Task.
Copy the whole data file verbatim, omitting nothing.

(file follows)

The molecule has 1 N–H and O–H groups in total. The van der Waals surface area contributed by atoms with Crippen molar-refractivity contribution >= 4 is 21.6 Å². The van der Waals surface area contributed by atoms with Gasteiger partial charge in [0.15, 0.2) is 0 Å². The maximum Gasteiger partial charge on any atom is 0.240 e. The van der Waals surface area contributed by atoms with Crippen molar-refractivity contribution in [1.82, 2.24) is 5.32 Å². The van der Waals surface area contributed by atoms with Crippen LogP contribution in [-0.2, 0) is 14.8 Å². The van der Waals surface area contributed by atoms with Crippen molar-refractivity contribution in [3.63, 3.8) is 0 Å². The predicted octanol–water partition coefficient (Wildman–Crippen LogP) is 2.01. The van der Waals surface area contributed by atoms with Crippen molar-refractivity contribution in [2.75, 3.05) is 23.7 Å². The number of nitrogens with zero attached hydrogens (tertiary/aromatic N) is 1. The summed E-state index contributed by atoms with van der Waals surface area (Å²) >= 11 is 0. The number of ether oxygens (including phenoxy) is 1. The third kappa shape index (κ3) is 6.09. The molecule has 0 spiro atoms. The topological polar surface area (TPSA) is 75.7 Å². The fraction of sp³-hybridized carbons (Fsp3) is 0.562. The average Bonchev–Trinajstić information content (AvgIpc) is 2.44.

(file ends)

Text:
The molecule has 1 N–H and O–H groups in total. The van der Waals surface area contributed by atoms with Crippen molar-refractivity contribution >= 4 is 21.6 Å². The van der Waals surface area contributed by atoms with Gasteiger partial charge in [0.15, 0.2) is 0 Å². The maximum Gasteiger partial charge on any atom is 0.240 e. The van der Waals surface area contributed by atoms with Crippen molar-refractivity contribution in [1.82, 2.24) is 5.32 Å². The van der Waals surface area contributed by atoms with Crippen LogP contribution in [-0.2, 0) is 14.8 Å². The van der Waals surface area contributed by atoms with Crippen molar-refractivity contribution in [3.63, 3.8) is 0 Å². The predicted octanol–water partition coefficient (Wildman–Crippen LogP) is 2.01. The van der Waals surface area contributed by atoms with Crippen molar-refractivity contribution in [2.75, 3.05) is 23.7 Å². The number of nitrogens with zero attached hydrogens (tertiary/aromatic N) is 1. The summed E-state index contributed by atoms with van der Waals surface area (Å²) >= 11 is 0. The number of ether oxygens (including phenoxy) is 1. The third kappa shape index (κ3) is 6.09. The molecule has 0 spiro atoms. The topological polar surface area (TPSA) is 75.7 Å². The fraction of sp³-hybridized carbons (Fsp3) is 0.562. The average Bonchev–Trinajstić information content (AvgIpc) is 2.44.